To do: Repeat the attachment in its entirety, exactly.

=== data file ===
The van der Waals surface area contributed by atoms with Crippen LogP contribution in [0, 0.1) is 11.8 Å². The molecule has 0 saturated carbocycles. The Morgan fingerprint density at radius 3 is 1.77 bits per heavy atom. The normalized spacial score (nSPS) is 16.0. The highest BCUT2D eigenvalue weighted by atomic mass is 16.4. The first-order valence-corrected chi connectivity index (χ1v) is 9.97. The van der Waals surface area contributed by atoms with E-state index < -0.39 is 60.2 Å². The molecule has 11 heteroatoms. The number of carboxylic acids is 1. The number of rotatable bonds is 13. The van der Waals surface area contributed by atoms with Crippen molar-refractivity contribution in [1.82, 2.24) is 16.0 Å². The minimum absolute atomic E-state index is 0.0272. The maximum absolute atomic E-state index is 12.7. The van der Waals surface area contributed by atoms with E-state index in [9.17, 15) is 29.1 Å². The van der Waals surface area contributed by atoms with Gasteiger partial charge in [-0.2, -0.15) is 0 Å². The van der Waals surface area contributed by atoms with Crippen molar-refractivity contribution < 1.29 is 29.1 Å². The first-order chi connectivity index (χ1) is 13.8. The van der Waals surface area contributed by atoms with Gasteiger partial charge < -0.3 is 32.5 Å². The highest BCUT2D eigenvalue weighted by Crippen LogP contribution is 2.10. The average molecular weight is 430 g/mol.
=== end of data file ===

The van der Waals surface area contributed by atoms with Crippen LogP contribution in [0, 0.1) is 11.8 Å². The molecule has 0 saturated carbocycles. The Morgan fingerprint density at radius 3 is 1.77 bits per heavy atom. The normalized spacial score (nSPS) is 16.0. The highest BCUT2D eigenvalue weighted by atomic mass is 16.4. The first-order valence-corrected chi connectivity index (χ1v) is 9.97. The van der Waals surface area contributed by atoms with E-state index < -0.39 is 60.2 Å². The molecule has 11 heteroatoms. The number of carboxylic acids is 1. The number of rotatable bonds is 13. The van der Waals surface area contributed by atoms with Crippen molar-refractivity contribution in [1.82, 2.24) is 16.0 Å². The minimum absolute atomic E-state index is 0.0272. The maximum absolute atomic E-state index is 12.7. The van der Waals surface area contributed by atoms with E-state index in [9.17, 15) is 29.1 Å². The van der Waals surface area contributed by atoms with Gasteiger partial charge in [-0.2, -0.15) is 0 Å². The van der Waals surface area contributed by atoms with Crippen molar-refractivity contribution < 1.29 is 29.1 Å². The first-order chi connectivity index (χ1) is 13.8. The van der Waals surface area contributed by atoms with Gasteiger partial charge < -0.3 is 32.5 Å². The highest BCUT2D eigenvalue weighted by Crippen LogP contribution is 2.10. The average molecular weight is 430 g/mol.